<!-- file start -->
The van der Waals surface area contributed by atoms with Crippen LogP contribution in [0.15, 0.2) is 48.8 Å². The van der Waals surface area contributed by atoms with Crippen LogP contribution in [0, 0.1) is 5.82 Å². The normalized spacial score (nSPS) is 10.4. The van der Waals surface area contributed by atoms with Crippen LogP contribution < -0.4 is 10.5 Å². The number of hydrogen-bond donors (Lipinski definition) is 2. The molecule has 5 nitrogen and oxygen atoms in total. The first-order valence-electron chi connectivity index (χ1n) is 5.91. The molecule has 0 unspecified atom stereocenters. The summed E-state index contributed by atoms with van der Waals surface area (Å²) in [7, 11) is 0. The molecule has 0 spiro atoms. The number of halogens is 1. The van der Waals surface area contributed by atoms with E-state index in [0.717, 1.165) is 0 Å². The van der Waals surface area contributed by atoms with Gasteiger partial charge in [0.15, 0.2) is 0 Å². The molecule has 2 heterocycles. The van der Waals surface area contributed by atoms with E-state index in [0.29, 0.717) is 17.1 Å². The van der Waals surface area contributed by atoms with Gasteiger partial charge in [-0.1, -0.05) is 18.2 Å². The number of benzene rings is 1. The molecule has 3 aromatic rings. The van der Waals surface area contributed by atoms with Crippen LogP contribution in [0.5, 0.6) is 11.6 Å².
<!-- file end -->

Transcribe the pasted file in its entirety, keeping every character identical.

The van der Waals surface area contributed by atoms with Crippen LogP contribution in [0.15, 0.2) is 48.8 Å². The van der Waals surface area contributed by atoms with Crippen LogP contribution in [0, 0.1) is 5.82 Å². The normalized spacial score (nSPS) is 10.4. The van der Waals surface area contributed by atoms with Crippen LogP contribution < -0.4 is 10.5 Å². The number of hydrogen-bond donors (Lipinski definition) is 2. The molecule has 5 nitrogen and oxygen atoms in total. The first-order valence-electron chi connectivity index (χ1n) is 5.91. The molecule has 0 unspecified atom stereocenters. The summed E-state index contributed by atoms with van der Waals surface area (Å²) in [7, 11) is 0. The molecule has 0 spiro atoms. The number of halogens is 1. The van der Waals surface area contributed by atoms with E-state index in [0.717, 1.165) is 0 Å². The van der Waals surface area contributed by atoms with Gasteiger partial charge in [0.15, 0.2) is 0 Å². The molecule has 2 heterocycles. The van der Waals surface area contributed by atoms with E-state index in [0.29, 0.717) is 17.1 Å². The van der Waals surface area contributed by atoms with Gasteiger partial charge in [-0.1, -0.05) is 18.2 Å². The number of benzene rings is 1. The molecule has 3 aromatic rings. The van der Waals surface area contributed by atoms with Crippen LogP contribution in [0.5, 0.6) is 11.6 Å².